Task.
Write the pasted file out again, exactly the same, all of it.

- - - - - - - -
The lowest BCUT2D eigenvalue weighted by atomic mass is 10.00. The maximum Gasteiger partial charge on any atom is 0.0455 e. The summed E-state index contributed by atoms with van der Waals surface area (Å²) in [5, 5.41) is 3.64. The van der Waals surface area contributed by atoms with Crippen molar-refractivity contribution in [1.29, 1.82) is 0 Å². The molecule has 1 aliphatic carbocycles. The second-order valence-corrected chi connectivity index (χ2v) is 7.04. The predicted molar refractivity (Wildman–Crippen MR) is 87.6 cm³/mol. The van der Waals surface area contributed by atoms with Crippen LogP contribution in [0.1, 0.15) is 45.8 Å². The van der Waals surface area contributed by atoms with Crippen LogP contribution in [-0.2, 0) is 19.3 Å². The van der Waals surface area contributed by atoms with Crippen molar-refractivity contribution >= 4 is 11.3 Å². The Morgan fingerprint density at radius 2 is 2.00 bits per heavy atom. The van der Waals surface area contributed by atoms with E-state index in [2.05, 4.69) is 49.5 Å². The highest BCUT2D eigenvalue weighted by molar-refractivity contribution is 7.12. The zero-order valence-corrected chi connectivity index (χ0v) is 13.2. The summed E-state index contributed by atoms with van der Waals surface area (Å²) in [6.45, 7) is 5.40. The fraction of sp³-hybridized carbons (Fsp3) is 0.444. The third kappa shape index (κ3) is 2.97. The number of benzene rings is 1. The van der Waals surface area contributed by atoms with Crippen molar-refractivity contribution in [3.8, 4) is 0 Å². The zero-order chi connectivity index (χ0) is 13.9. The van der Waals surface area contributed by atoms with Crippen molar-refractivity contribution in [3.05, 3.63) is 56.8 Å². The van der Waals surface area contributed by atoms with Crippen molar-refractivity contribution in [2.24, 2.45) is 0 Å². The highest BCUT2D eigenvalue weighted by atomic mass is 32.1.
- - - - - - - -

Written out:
The lowest BCUT2D eigenvalue weighted by atomic mass is 10.00. The maximum Gasteiger partial charge on any atom is 0.0455 e. The summed E-state index contributed by atoms with van der Waals surface area (Å²) in [5, 5.41) is 3.64. The van der Waals surface area contributed by atoms with Crippen molar-refractivity contribution in [1.29, 1.82) is 0 Å². The molecule has 1 aliphatic carbocycles. The second-order valence-corrected chi connectivity index (χ2v) is 7.04. The predicted molar refractivity (Wildman–Crippen MR) is 87.6 cm³/mol. The van der Waals surface area contributed by atoms with Crippen LogP contribution in [0.1, 0.15) is 45.8 Å². The van der Waals surface area contributed by atoms with Crippen LogP contribution in [-0.2, 0) is 19.3 Å². The van der Waals surface area contributed by atoms with Crippen molar-refractivity contribution >= 4 is 11.3 Å². The Morgan fingerprint density at radius 2 is 2.00 bits per heavy atom. The van der Waals surface area contributed by atoms with E-state index in [2.05, 4.69) is 49.5 Å². The highest BCUT2D eigenvalue weighted by molar-refractivity contribution is 7.12. The zero-order valence-corrected chi connectivity index (χ0v) is 13.2. The summed E-state index contributed by atoms with van der Waals surface area (Å²) in [6.45, 7) is 5.40. The fraction of sp³-hybridized carbons (Fsp3) is 0.444. The third kappa shape index (κ3) is 2.97. The number of benzene rings is 1. The van der Waals surface area contributed by atoms with Crippen molar-refractivity contribution in [3.8, 4) is 0 Å². The zero-order chi connectivity index (χ0) is 13.9. The van der Waals surface area contributed by atoms with Crippen molar-refractivity contribution in [3.05, 3.63) is 56.8 Å². The van der Waals surface area contributed by atoms with Crippen molar-refractivity contribution in [2.24, 2.45) is 0 Å². The highest BCUT2D eigenvalue weighted by atomic mass is 32.1.